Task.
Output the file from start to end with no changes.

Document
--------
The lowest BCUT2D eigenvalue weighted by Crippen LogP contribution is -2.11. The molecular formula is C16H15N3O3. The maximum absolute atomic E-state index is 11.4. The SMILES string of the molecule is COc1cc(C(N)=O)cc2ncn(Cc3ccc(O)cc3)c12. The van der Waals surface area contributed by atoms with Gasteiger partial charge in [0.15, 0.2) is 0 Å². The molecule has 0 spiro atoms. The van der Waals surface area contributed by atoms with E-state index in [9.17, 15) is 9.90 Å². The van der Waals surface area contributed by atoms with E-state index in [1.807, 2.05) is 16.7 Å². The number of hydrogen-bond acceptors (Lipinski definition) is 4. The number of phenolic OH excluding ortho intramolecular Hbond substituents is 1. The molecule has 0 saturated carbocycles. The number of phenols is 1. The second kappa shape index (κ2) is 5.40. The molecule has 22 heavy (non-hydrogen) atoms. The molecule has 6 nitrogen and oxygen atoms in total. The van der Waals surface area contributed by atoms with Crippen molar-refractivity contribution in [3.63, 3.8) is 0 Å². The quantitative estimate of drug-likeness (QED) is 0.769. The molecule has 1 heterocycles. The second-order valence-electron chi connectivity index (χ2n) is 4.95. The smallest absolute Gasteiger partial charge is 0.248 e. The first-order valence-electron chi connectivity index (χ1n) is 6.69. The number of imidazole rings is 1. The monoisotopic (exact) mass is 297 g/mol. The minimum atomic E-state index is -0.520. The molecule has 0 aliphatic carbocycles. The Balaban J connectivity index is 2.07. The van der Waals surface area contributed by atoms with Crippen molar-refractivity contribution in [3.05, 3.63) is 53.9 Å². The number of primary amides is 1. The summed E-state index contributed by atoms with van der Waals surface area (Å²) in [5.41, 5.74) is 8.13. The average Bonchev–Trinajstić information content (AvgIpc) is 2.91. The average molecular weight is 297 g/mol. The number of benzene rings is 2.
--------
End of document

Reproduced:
The lowest BCUT2D eigenvalue weighted by Crippen LogP contribution is -2.11. The molecular formula is C16H15N3O3. The maximum absolute atomic E-state index is 11.4. The SMILES string of the molecule is COc1cc(C(N)=O)cc2ncn(Cc3ccc(O)cc3)c12. The van der Waals surface area contributed by atoms with Gasteiger partial charge in [0.15, 0.2) is 0 Å². The molecule has 0 spiro atoms. The van der Waals surface area contributed by atoms with E-state index in [9.17, 15) is 9.90 Å². The van der Waals surface area contributed by atoms with E-state index in [1.807, 2.05) is 16.7 Å². The number of hydrogen-bond acceptors (Lipinski definition) is 4. The number of phenolic OH excluding ortho intramolecular Hbond substituents is 1. The molecule has 0 saturated carbocycles. The number of phenols is 1. The second kappa shape index (κ2) is 5.40. The molecule has 22 heavy (non-hydrogen) atoms. The molecule has 6 nitrogen and oxygen atoms in total. The van der Waals surface area contributed by atoms with Crippen molar-refractivity contribution in [3.63, 3.8) is 0 Å². The quantitative estimate of drug-likeness (QED) is 0.769. The molecule has 1 heterocycles. The second-order valence-electron chi connectivity index (χ2n) is 4.95. The smallest absolute Gasteiger partial charge is 0.248 e. The first-order valence-electron chi connectivity index (χ1n) is 6.69. The number of imidazole rings is 1. The monoisotopic (exact) mass is 297 g/mol. The minimum atomic E-state index is -0.520. The molecule has 0 aliphatic carbocycles. The Balaban J connectivity index is 2.07. The van der Waals surface area contributed by atoms with Crippen molar-refractivity contribution in [3.05, 3.63) is 53.9 Å². The number of primary amides is 1. The summed E-state index contributed by atoms with van der Waals surface area (Å²) in [5.41, 5.74) is 8.13. The average Bonchev–Trinajstić information content (AvgIpc) is 2.91. The average molecular weight is 297 g/mol. The number of benzene rings is 2.